Thus the absence of oxymoron, hyperbole and allusion
For which bland literalism is no good substitution

But some might claim this is simply all far too transparent
Demands nothing of the reader to plumb its depths inherent
A true poem should stretch the questing mind
To open the eyes which otherwise stay blind

So poems where at first the meaning seems opaque
Where we must wrestle hard thus the hidden code to break
When we are challenged by obscure ideas and expressions
In the end the aesthetic reward is seemingly more precious

I suppose I do not wish to argue the validity of the case
In favour of poetic opacity, which doggerel might debase
But simple words conveying ideas quite transparent
I am still convinced might your close attention warrant

Ken Fisher

 

See also: In Praise of Poetry    Anatomy of Poetry

If Typists Were Poets

Artwork That Claims No Meaning!

Artwork That Claims No Meaning

 

Does an artwork always have to have a meaning?
Does a picture always need to make some sense?
Must every sculpture stimulate our feelings?
Must the artist conspire in this pretence?

Perhaps it is the observer who is conspiring
And is unwilling to admit no understanding
As he falsely claims the work is so inspiring
Fearful others regard it as outstanding

Of course the appreciation of art is quite subjective
What I admire, you simply may despise
It may depend on personal perspective
What you find distasteful I might highly prize

It was however quite refreshing to discover
That the creator of a public work of art
Did not leave the viewers full of wonder
Declaring it has  ‘NO MEANING WHATSOEVER TO IMPART’

Ken Fisher

[Note the painting above this poem is not the artwork to which I refer.
The artwork was a wall mural (in brick, stone and metal) at the Glasgow
Kelvingrove Art Gallery and Museum Cafe]

The Bible – A Guide to Life?

The Bible – A Guide to Life?

[A sonnet]

 

What is this tome revered from ancient days?
The story of mankind from Eden’s primal dawn
Law given to the tribes to guide them in their ways
God’s presence near at hand, at times withdrawn
Lives of Kings and patriots, prophets even slaves
Warfare, division and internecine strife
Trials by famine, pestilence and plague
Under God’s burning sun they lived out life
Tales of heroes, giant killers, suffering servants
We discover all that reflects humanity’s condition
Flawed leaders, faithful women, righteous peasants
God’s provision, eternal love, abiding protection
In testaments old and new His dealings are revealed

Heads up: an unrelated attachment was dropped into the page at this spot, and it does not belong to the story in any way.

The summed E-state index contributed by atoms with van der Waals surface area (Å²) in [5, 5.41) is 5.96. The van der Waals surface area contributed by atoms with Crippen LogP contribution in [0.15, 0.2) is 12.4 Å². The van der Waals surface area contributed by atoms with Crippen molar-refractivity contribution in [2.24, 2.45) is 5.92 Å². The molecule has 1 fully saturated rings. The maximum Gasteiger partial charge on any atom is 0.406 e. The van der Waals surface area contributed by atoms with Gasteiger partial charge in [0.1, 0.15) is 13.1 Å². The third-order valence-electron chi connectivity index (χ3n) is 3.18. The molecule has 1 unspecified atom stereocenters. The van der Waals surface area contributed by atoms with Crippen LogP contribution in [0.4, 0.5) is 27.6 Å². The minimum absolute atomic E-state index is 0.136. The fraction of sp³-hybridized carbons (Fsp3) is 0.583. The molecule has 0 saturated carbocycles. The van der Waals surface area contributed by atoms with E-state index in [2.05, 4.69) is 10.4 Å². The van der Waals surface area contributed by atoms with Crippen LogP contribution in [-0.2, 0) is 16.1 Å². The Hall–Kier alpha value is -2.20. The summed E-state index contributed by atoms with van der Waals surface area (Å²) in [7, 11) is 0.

Breach between creator and created is thus healed

Ken Fisher

Who Needs Archives?

Who Needs Archives?

At first sight a rather uninviting prospect
Endless shelves, perhaps victims of neglect
Yet contained in these dusty annals there is life
The tales of love and hate, of peace and strife

Such archive records built up from earliest times
Ensure the past no longer can the facts confine
And enquirers into life in earlier days
Expose past events to the sun’s bright rays

Do archives matter, what value do they bring?
Of what great treasure the wellspring
A moment’s thought might bring realization
Here lies the history of all civilization

In compilation of the Holy Scriptures
The ancient fragments helped form the picture
Which shaped the foundation of the faith
Exposing roots to doctrines in their time and place

Historical records reveal the pattern of existence
From Doomsday Book, Great Survey of subsistence
Through decades of censuses our life enumerated
Population, land holdings, tithes and how wealth was created

Archives provide the basis for future planning
The facts derived from records past years spanning
Indicate trends and thus strategies formed for future days
Sound guidance learned from past errors in our ways

The scope of archiving is now almost universal
The use of such databases sometimes controversial
But no field of knowledge seems to remain untouched
The stories of noble endeavours, even some corrupt

Archiving for some is a prestigious project
Proudly demonstrating claims to which few can object
Enterprises large and small demonstrating from their records
The value added, the promotion of goodwill and accord

From ancient scripts, objets d’art, and artifacts
The archived collections reveal the facts
In modern days, in addition to items original
Much detailed information is now rendered digital

Photographic records, plans, maps and illustrations
Of many records provide the visual foundation
And other archives hold a cache of original paintings
Often so far undisplayed masterpieces lie waiting

Archiving is a many splendoured thing lacking appreciation
Perhaps academics only those who give acclamation
To the boundless value of this treasure trove
Hidden from view in some crypt-like alcove

In recent years access to stored archives
Has been a boon to those who earnestly strive
To trace their ancestry through family history
Thus genealogy showcases their life story

So time has come to declare the archive’s worthy cause
To claim for it the population’s loud applause
Because without awareness of our past we cannot fully comprehend the present
And if we discover the past there may be no need it to re-invent!

Ken Fisher

Objet D’art

Objet D’art

You may have seen some of these in the Antiques Road Show
An ornament, a painting, jewellery, or an old faded photo
Indeed any kind of decorative or artistic object
Quite collectible, even if no longer seen as perfect

Some of us, less cultured, perhaps inclined to debunk
Regard many such items us dust-gathering junk
Perhaps we have an underdeveloped awareness of art
Aesthetic appreciation has not yet touched the heart

But the fact that the public appears these items to hoard
In quantities in their loft on shelves or a concealed cupboard
Seems to imply that for them they have quite strong affection
So that over the years they build up a treasured collection

Yet I wonder if the chance to make a convenient disposal